Cormac McCarthy has a particular worldview and it’s a tad bleak. OK. Fine. It’s super-mega bleak. It’s “road trip to visit Holocaust sites with Kafka and Nietzsche” bleak.
The novelist and playwright doesn’t have the highest opinion of humanity, but he is incredibly gifted at making all the bad news deeply compelling.
His work has won the Pulitzer Prize (“The Road”) and been adapted into an Academy Award-winning movie (“No Country for Old Men”), so it was exciting to see his first attempt at screenplay writing get a stylish director like Ridley Scott and an incredible cast that features Michael Fassbender, Penelope Cruz, Javier Bardem, Brad Pitt, and Cameron Diaz.
The resulting film, “The Counselor,” tries to pass itself off as a vibrant crime thriller, but unfortunately winds up being a disappointing psycho-sexual mishmash that plays out like McCarthy’s Greatest Hits of gloom and doom.
Film is usually a director’s medium, and Scott has delivered a visually interesting and impeccably made movie; but when dealing with a literary 500-pound gorilla like McCarthy, he tends to overshadow the proceedings.
McCarthy doesn’t seem particularly interested in the plot, which is of the standard drug-deal-gone-bad variety set in the U.S./Mexico border downs of El Paso and Juarez. Loose ends dangle all over the place and the story repeatedly wanders into grim little cul-de-sacs, such as a pointless scene where low-level cartel members played by Dean Norris and John Leguizamo discuss the hassle of receiving a human body along with a drug shipment.
Character development is pretty much nonexistent as well, which makes you really feel for the talented cast as they struggle to make something out of their underwritten roles. Even Bardem’s hair, which has given some of the finest follicle-based performances of the past decade, seems at a loss here.
Fassbender plays the titular Counselor who is basically a blank vessel full of poor choices who has to stand around while everyone else existentially speechifies at him in indistinguishable McCarthyisms.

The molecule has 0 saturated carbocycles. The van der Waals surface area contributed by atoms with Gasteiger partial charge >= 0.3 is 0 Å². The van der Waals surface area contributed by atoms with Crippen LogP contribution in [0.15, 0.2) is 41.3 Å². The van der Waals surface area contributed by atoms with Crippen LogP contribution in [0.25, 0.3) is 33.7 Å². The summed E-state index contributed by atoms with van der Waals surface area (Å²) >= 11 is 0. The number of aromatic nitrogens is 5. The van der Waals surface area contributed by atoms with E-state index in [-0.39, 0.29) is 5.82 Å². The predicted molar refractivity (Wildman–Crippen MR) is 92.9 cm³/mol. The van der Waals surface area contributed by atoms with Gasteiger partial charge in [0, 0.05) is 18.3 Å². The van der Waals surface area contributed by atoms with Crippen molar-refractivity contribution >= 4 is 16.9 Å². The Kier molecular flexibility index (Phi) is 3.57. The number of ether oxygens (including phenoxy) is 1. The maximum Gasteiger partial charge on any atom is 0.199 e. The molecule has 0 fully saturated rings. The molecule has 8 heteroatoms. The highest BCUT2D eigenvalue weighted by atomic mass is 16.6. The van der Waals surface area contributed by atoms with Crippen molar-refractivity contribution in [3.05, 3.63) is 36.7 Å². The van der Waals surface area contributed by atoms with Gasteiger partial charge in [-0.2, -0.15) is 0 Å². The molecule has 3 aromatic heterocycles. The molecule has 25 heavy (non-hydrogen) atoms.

It’s not all painful as McCarthy can still turn a phrase (“They don’t believe in coincidences. They’ve heard of them, they’ve just never seen one.”), but none of these characters have attended the Elmore Leonard School of How People Really Talk.
So if plot and character don’t matter, what is McCarthy trying to tell us with this movie? There’s the standard warm and cozy musings on the godless, fickle depravity of existence, but the big takeaway is that the consequences of bad decisions are unstoppable forces of nature, which he’s already relayed to us in a much more elegant fashion in “No Country for Old Men.”
He also wants us to know he’s really good at coming up with horrifyingly creative ways to kill people, which makes me think he’s angling to land the next “Saw” movie.
Lastly, he wants to make clear that he’s got a lot of issues with women. Typically, women in McCarthy’s works are either weak and bumbling or cruel and calculating and the women in “The Counselor” are no different.
All of the men in the movie are either entrapped by women or tossing about bitter generalizations like “You can do anything you want to a woman as long as you don’t bore her.”
This might be the best performance of Diaz’s career, but what she’ll be remembered most for in this movie is the sex act she performs with the windshield of a Ferrari. It is in the retelling of this strange encounter where lady parts are compared to bottom-feeding fish.
You don’t have to be Dr. Freud to deduce that McCarthy would only last about five minutes at “The Vagina Monologues” before he would run out screaming with his hands over his ears. I’ve seen more misogynistic movies than “The Counselor,” I just can’t remember when.
This is a disappointing movie not only because of the squandering of talent behind and in front of the camera, but mostly because a great writer like McCarthy has so little that is new or imperative to say. Maybe from here on out he should just stick to novels and let the Coen Brothers handle the screenplays.
“The Counselor” is rated R for graphic violence, some grisly images, strong sexual content, and language.